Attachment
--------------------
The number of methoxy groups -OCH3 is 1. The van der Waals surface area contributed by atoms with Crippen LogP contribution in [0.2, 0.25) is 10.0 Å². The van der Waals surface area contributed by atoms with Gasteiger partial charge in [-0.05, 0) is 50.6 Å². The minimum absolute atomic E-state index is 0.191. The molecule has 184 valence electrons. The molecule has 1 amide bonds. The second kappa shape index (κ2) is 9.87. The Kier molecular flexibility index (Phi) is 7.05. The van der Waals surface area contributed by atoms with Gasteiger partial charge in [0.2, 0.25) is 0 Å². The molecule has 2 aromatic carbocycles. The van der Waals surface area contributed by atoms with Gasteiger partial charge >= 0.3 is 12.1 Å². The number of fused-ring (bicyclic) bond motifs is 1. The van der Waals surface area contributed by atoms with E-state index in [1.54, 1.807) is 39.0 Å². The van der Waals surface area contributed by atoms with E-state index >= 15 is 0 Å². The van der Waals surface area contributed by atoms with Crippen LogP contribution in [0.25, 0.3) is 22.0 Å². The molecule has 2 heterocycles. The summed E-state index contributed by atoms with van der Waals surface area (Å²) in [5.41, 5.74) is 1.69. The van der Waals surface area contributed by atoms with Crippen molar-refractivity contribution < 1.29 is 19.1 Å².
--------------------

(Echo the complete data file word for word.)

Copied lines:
The number of methoxy groups -OCH3 is 1. The van der Waals surface area contributed by atoms with Crippen LogP contribution in [0.2, 0.25) is 10.0 Å². The van der Waals surface area contributed by atoms with Gasteiger partial charge in [-0.05, 0) is 50.6 Å². The minimum absolute atomic E-state index is 0.191. The molecule has 184 valence electrons. The molecule has 1 amide bonds. The second kappa shape index (κ2) is 9.87. The Kier molecular flexibility index (Phi) is 7.05. The van der Waals surface area contributed by atoms with Gasteiger partial charge in [0.2, 0.25) is 0 Å². The molecule has 2 aromatic carbocycles. The van der Waals surface area contributed by atoms with Gasteiger partial charge >= 0.3 is 12.1 Å². The number of fused-ring (bicyclic) bond motifs is 1. The van der Waals surface area contributed by atoms with E-state index in [1.54, 1.807) is 39.0 Å². The van der Waals surface area contributed by atoms with E-state index >= 15 is 0 Å². The van der Waals surface area contributed by atoms with Crippen LogP contribution in [0.25, 0.3) is 22.0 Å². The molecule has 2 heterocycles. The summed E-state index contributed by atoms with van der Waals surface area (Å²) in [5.41, 5.74) is 1.69. The van der Waals surface area contributed by atoms with Crippen molar-refractivity contribution < 1.29 is 19.1 Å².